Review: Black Stars Above #1 (Vault Comics)

While almost all comic book publishers can boast an eclectic, varied range of comics to cover all genres, none appear to be quite so wide ranging as Vault Comics in the last year. From Post apocalyptic thrillers, to sci-fi comedies and coming of age tales, Vault seems to have done it all in 2019. This week, we look at one final Vault release from last year as we check out historical horror Black Stars Above #1 by Lonnie Nadle and Jenna Gha.

Publisher: Vault Comics
Writer: Lonnie Nadler
Artist: Jenna Gha (Illustrator), Brad Simpson (Colorist), Hassan Ostmane-Elhaou
Price: $3.99/£2.49 on Comixology

Black Stars Above follows Eulalie Dubois, a dutiful daughter who has spent her entire life tending to her family’s trap line,even at the cost of her own dreams. Now, as a storm descends on their homestead in the Winter of 1887, Eulalie is offered a chance at freedom when a mysterious man in the local town asks her to deliver an equally mysterious parcel to a nameless town north of the woods and the wilderness. However, little does Eulalie know, something sinister hides in those woods and it yearns for that which she carries.

With Black Stars Above, Lonnie Nadler’s story is a tale of two halves. The first half is very much a set up, as it sets the scene and builds up the world which Eulalie inhabits along with the day to day minutiae of her life. It’s here that Nadler appears to have taken great pains to ensure historical accuracy as scene by scene, from the hard lifestyle to the lack of choice Eulalie garners in some important decisions, feels incredibly accurate (at least based on this reviewers knowledge). Nadler also uses this time to really drive home Eulalie’s discontent with her lot in life and feeling of ‘imprisonment’.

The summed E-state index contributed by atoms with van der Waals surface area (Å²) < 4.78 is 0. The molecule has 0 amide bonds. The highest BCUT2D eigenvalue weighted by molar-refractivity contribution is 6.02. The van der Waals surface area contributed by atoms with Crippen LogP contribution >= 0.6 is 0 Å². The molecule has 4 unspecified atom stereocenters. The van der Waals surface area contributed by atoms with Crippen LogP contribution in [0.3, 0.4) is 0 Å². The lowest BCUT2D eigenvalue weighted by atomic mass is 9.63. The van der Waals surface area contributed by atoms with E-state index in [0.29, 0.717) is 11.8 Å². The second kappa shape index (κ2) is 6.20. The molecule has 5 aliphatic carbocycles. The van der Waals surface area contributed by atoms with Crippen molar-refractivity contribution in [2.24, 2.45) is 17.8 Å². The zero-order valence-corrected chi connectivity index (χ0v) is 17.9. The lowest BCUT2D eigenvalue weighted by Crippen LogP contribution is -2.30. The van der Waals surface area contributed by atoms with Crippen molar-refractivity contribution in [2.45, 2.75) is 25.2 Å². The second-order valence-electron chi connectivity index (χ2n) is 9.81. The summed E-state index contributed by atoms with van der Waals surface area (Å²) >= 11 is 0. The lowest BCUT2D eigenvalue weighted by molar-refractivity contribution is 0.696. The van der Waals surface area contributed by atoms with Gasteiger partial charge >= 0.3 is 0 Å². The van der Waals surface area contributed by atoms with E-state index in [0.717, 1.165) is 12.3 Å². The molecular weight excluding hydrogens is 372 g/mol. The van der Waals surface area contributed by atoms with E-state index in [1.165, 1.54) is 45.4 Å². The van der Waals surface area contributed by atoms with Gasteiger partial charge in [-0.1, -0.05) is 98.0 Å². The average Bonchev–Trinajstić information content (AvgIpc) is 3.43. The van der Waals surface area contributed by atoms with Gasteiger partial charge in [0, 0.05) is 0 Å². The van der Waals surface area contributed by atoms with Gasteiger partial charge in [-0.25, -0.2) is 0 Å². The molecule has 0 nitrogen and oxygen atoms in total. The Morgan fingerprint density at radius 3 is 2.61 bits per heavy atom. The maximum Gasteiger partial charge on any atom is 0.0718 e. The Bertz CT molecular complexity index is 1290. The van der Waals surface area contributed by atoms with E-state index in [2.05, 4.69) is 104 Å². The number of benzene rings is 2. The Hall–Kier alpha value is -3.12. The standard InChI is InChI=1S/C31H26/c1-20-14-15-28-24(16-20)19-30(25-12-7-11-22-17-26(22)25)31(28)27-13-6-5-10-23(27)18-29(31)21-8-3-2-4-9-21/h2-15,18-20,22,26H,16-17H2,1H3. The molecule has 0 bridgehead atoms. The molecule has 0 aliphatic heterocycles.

However, it’s downside is that its pacing is very sluggish with the main thrust of the plot either not evident or not moving forwards at any pace. That said, the series’ plot does become more evident in the latter half and this is where you see a rather obvious change of tone. This is because once Eulalie reaches greater civilisation, Nadler seems to imbue a greater pace to proceedings as we quickly move from scene to scene before reaching the issue’s decidedly creepy cliffhanger.

Meanwhile, as the story descends into a more horror-esque story, the contributions from Jenna Gha (art) and Brad Simpson (Colours) seem to solidify this vibe with a visual style and matching colour palette which has a very haunting look. Reminiscent of equally cold (in terms of landscape) tales from David Derrick Jr’s Ghost of the Gulag and Lukasz Wnuczek’s The Owl Tribe, Gha and Simpson’s combined efforts are very in keeping with the cold, isolated nature of the story. In fact, there is very little wrong with the visuals save for the lettering which, while truly fitting of the Journal-esque internal monologue we receive from the lead character, the style of this cursive font is difficult to fully read (at least on this reviewers version.

Black Stars Above is a haunting title, both in its aesthetic and visual demeanour as well as in the story it is trying to share. While this issue does take a little bit of time to properly get going, by the end it seems compelling enough that fans of old school Gothic horror might want to see where this series goes (other than beyond the woods).